Why is it generally difficult to remain with the simple fact that one does not know what, if anything, follows death? Is it, as was suggested in the discussion, simply that one is curious to know? Or is it not that the mind is seeking a sense of security, and is ready to take what is false as true if to do so will make things seem certain and secure so that one feels more at ease in oneself?
Without this meaningless search for the illusion of security about death, the mind may then perhaps be able, naturally and spontaneously, to cease to make models, in the whole of that domain in which models have no proper function.
At this point, the question was raised: if freedom from models is equivalent, in a certain sense, to spontaneity, does this mean that our social institutions, being based on models, have to be dropped, if we are to be what we really are, rather than what our social institutions require us to be?
Here, it is first of all necessary to point out that a great deal of what is called spontaneity is illusory. Thus a person conditioned to identify with a model of power and dominance will feel urges that appear spontaneous to him, to assert himself and to insist on his own way. What is at issue here is true spontaneity. This cannot be defined, specified, or sought, as to do so is, in effect, to make a model of spontaneity – which is absurd. It may, however, be said that true spontaneity is what arises naturally and of its own accord when models of the self have ceased to impede it. In other words, the problem is the negative one of discovering the (largely though not entirely) unconscious models that prevent spontaneity.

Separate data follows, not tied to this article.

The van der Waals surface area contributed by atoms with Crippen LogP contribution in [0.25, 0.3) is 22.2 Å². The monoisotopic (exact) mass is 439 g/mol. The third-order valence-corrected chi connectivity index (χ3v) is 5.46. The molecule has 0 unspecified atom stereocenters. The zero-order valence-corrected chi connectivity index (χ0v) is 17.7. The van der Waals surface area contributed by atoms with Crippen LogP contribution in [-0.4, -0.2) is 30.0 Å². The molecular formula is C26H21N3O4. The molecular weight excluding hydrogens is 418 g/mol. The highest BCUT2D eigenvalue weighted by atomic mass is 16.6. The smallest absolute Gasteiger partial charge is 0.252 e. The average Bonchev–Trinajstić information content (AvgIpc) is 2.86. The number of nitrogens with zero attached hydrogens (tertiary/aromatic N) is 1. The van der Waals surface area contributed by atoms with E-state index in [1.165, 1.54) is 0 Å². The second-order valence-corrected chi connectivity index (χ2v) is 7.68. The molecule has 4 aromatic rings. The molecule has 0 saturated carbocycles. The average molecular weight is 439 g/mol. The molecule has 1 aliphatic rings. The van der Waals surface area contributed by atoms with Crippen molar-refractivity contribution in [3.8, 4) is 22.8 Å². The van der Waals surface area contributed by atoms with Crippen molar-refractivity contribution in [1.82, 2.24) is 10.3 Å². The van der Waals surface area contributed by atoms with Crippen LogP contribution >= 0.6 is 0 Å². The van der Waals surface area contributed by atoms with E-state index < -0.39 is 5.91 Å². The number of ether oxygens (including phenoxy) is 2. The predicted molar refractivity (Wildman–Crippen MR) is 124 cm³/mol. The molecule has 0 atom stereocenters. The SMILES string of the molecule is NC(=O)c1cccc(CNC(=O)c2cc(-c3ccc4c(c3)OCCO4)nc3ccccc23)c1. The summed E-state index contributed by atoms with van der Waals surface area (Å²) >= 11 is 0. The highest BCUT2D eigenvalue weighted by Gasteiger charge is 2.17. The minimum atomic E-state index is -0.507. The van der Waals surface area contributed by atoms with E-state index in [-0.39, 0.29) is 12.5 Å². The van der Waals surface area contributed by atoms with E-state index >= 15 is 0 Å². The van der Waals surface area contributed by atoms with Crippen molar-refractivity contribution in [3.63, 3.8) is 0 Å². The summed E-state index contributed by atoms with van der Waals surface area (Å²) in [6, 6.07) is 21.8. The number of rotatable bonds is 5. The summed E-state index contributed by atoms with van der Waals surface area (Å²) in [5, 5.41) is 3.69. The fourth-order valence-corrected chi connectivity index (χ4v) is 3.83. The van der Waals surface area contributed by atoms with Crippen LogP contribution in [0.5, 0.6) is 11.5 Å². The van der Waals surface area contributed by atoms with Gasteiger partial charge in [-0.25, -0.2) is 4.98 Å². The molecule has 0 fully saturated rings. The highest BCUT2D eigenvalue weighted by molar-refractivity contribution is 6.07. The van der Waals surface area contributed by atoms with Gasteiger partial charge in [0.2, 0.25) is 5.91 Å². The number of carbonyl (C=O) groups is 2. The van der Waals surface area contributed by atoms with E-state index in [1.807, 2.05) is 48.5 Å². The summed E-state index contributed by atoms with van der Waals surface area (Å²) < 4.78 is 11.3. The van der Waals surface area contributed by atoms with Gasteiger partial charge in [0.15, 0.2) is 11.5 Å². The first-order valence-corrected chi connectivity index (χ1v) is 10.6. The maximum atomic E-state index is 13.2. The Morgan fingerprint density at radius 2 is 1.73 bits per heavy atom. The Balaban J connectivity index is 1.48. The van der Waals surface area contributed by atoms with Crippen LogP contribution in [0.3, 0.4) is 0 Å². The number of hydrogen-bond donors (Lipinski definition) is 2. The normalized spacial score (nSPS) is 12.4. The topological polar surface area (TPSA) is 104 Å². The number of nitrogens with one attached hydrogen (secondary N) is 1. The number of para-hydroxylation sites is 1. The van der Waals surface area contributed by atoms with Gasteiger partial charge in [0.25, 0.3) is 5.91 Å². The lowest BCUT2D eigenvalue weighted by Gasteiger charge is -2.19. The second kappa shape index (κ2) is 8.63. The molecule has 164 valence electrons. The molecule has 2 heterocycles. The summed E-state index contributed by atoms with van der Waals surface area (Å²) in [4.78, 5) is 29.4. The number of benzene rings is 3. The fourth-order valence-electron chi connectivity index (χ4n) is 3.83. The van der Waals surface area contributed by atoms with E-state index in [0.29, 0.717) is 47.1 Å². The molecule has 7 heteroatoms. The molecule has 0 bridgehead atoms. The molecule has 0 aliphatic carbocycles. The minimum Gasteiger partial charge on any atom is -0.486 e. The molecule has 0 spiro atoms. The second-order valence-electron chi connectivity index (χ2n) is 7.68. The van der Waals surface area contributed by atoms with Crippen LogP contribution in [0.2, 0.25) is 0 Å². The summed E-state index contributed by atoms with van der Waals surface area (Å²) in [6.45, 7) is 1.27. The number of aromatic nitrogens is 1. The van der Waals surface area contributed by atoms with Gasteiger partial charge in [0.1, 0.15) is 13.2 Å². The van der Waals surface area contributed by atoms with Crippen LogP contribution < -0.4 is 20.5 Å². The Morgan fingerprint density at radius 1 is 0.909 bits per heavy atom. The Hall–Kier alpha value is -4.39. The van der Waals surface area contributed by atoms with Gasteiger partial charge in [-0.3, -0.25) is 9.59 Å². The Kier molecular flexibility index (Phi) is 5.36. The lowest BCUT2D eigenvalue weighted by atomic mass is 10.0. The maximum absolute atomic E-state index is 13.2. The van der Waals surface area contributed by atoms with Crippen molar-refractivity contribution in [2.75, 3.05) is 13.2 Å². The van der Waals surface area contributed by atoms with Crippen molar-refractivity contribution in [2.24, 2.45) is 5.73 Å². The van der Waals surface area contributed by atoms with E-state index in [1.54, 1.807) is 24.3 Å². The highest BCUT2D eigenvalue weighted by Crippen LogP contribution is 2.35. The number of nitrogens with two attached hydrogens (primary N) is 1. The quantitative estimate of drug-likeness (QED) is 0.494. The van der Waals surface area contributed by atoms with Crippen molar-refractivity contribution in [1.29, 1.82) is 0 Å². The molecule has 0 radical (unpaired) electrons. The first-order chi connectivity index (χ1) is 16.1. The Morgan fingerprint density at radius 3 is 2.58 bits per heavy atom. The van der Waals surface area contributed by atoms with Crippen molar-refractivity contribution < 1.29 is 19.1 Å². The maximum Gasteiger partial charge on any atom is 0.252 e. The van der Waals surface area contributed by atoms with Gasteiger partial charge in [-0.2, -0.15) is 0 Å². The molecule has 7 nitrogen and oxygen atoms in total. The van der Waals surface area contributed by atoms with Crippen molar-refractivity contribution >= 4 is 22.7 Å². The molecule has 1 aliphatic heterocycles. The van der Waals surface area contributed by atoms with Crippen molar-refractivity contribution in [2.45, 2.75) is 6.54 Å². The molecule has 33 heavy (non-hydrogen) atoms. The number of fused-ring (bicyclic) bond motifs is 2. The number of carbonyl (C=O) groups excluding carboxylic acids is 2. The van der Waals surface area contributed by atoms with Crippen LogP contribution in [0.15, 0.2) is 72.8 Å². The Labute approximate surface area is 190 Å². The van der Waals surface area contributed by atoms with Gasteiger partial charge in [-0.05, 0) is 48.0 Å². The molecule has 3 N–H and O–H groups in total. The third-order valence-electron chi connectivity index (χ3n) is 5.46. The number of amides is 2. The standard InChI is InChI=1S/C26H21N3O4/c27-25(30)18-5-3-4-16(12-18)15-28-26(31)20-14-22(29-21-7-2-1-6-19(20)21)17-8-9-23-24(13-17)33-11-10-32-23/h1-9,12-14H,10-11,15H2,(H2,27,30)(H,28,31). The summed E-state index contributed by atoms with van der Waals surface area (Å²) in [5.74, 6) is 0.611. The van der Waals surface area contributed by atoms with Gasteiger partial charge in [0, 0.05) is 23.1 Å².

With regard to the establishment of social institutions, the key question is (as always): ‘Why do these prevent spontaneity?’ rather than ‘What is wrong with them?’ If one is at all observant, one will see that one has a strong tendency to identify with such institutions and thus to incorporate them into one’s model of the self. All of us can, if perhaps only fleetingly, sense the hollowness of the model of the self, which from time to time ‘frays at the edges’ and thus lets through a glimpse of the fact that there is no solid and substantial reality beneath it. Therefore men have sought to identify the self with something broader, deeper, and more stable, such as social institutions. Thus when one feels that one belongs to such institutions, and that in them one has a place in which one’s existence and value are outwardly and publicly recognized, the unpleasant sense of ‘being a nonentity’ is assuaged.